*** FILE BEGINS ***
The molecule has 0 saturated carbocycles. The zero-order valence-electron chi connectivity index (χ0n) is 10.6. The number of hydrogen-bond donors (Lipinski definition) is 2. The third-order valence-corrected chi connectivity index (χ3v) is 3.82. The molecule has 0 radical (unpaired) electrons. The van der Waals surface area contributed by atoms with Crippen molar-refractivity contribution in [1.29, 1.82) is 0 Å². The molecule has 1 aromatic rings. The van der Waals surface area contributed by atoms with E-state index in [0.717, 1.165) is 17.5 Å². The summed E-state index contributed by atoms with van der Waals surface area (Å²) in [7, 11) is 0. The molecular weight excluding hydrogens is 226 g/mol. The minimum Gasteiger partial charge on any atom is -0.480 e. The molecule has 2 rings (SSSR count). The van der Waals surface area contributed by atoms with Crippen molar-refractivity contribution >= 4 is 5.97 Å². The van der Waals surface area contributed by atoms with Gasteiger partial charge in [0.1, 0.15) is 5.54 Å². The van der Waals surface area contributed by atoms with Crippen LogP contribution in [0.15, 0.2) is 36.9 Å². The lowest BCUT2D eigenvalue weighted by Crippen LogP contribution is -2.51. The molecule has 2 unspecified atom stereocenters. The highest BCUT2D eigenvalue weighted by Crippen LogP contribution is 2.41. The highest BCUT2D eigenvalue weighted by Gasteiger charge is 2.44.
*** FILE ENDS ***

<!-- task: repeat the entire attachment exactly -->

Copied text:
The molecule has 0 saturated carbocycles. The zero-order valence-electron chi connectivity index (χ0n) is 10.6. The number of hydrogen-bond donors (Lipinski definition) is 2. The third-order valence-corrected chi connectivity index (χ3v) is 3.82. The molecule has 0 radical (unpaired) electrons. The van der Waals surface area contributed by atoms with Crippen molar-refractivity contribution in [1.29, 1.82) is 0 Å². The molecule has 1 aromatic rings. The van der Waals surface area contributed by atoms with E-state index in [0.717, 1.165) is 17.5 Å². The summed E-state index contributed by atoms with van der Waals surface area (Å²) in [7, 11) is 0. The molecular weight excluding hydrogens is 226 g/mol. The minimum Gasteiger partial charge on any atom is -0.480 e. The molecule has 2 rings (SSSR count). The van der Waals surface area contributed by atoms with Crippen molar-refractivity contribution >= 4 is 5.97 Å². The van der Waals surface area contributed by atoms with Gasteiger partial charge in [0.1, 0.15) is 5.54 Å². The van der Waals surface area contributed by atoms with Crippen LogP contribution in [0.15, 0.2) is 36.9 Å². The lowest BCUT2D eigenvalue weighted by Crippen LogP contribution is -2.51. The molecule has 2 unspecified atom stereocenters. The highest BCUT2D eigenvalue weighted by Crippen LogP contribution is 2.41. The highest BCUT2D eigenvalue weighted by Gasteiger charge is 2.44.